The Supreme Fabulettes in Love, Rhythm and Tears
There were 230 people jammed into Madame JoJo’s in Soho to watch the Supreme Fabulettes perform their first ever full-length show. A trio of doo-wop, bouffant-bedecked glittery glam-girls in drag, Vicky Vivacious, Mary Mack, and Vanilla Lush sang and danced for an hour and a half covering all the bases from The Supremes to Adele. 230 felt like 300 in the close, tightly packed space, and just about everyone was dancing, clapping, or at least swaying.
Despite some minor technical gaffes and an interval that ran more than ten minutes over, the show, more musical review than musical comedy, was a high-energy romp that skirted the edge of camp nicely and, if sequins and Motown are your thing, you’re sure to enjoy these hard-working performers.
Madame JoJo’s sits in the heart of Soho, surrounded by edgy men’s pants shops, high-end boutique sushi houses and pulsing LGBT-themed nightclubs. Amongst the glam and bright neon it would be easy to walk past this unassuming cabaret. Inside, the shadows and maroon drapes transport you to another time of speak-easies, burlesque queens and big-band hits. The crowd was diverse, ranging from late-teens party-types to seventy-something, though there was a definite bias in favour of well-appointed gay men.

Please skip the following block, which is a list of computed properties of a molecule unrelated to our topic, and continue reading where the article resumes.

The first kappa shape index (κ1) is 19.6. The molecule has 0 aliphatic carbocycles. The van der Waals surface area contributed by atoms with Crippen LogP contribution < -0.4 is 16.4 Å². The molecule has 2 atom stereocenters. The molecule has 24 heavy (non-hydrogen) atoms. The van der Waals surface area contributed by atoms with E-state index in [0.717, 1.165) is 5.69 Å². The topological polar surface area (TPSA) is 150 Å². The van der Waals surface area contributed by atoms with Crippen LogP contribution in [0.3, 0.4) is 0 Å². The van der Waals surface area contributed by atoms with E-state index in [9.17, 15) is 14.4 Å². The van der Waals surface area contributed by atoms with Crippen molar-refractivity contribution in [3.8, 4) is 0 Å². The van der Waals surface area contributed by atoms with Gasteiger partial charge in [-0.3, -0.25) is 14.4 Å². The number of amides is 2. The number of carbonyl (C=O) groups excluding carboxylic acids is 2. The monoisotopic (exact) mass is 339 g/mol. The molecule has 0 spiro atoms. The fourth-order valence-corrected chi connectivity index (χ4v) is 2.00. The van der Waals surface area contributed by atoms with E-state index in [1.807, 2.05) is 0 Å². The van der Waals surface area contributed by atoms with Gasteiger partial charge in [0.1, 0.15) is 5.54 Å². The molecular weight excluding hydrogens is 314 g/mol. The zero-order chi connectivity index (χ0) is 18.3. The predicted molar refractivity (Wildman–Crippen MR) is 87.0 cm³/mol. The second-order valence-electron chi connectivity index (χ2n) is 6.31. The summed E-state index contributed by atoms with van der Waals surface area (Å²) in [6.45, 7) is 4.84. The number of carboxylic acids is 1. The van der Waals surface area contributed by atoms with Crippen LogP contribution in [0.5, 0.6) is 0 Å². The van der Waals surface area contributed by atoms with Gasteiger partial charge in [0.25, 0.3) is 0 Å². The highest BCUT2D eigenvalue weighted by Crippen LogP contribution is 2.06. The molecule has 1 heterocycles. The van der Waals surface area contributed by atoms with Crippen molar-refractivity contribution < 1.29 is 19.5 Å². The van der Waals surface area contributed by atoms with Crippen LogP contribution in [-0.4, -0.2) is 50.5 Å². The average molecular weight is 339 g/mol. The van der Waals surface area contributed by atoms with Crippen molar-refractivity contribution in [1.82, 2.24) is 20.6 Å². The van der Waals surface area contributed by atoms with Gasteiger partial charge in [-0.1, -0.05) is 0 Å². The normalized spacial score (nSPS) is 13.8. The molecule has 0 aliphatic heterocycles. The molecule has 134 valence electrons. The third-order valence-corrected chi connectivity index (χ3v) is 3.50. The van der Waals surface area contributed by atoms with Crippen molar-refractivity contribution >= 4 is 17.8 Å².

Love, Rhythm and Tears is a bit of fun. Not the sort of thing you’re going to leave and chew on over a few drinks while you work out the symbolism, but then just a few doors down there’s Jersey Boys for that. Although there’s little depth to the production and what scripted dialogue there is seems a bit stiff, the girls are talented and at their best when they engage with us in the improvised moment. For whatever it’s worth, we’ve had Stop in the Name of Love in our heads since we walked out of the theatre.
For further information on The Supreme Fabulettes or to book tickets click here.